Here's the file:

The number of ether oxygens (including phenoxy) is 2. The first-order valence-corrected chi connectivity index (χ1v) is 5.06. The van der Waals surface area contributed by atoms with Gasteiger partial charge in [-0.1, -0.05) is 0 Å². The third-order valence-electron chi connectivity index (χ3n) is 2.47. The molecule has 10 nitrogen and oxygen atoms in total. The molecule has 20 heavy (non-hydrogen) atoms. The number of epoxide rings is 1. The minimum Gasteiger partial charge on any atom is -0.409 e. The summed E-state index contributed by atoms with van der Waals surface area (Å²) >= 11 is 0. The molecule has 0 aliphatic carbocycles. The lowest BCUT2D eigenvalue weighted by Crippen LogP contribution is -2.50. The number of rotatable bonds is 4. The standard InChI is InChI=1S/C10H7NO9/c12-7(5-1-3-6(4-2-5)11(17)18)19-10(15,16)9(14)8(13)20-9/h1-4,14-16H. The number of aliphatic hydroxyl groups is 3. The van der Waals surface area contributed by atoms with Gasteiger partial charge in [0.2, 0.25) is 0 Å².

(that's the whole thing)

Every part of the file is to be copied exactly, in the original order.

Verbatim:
The number of ether oxygens (including phenoxy) is 2. The first-order valence-corrected chi connectivity index (χ1v) is 5.06. The van der Waals surface area contributed by atoms with Gasteiger partial charge in [-0.1, -0.05) is 0 Å². The third-order valence-electron chi connectivity index (χ3n) is 2.47. The molecule has 10 nitrogen and oxygen atoms in total. The molecule has 20 heavy (non-hydrogen) atoms. The number of epoxide rings is 1. The minimum Gasteiger partial charge on any atom is -0.409 e. The summed E-state index contributed by atoms with van der Waals surface area (Å²) >= 11 is 0. The molecule has 0 aliphatic carbocycles. The lowest BCUT2D eigenvalue weighted by Crippen LogP contribution is -2.50. The number of rotatable bonds is 4. The standard InChI is InChI=1S/C10H7NO9/c12-7(5-1-3-6(4-2-5)11(17)18)19-10(15,16)9(14)8(13)20-9/h1-4,14-16H. The number of aliphatic hydroxyl groups is 3. The van der Waals surface area contributed by atoms with Gasteiger partial charge in [0.2, 0.25) is 0 Å².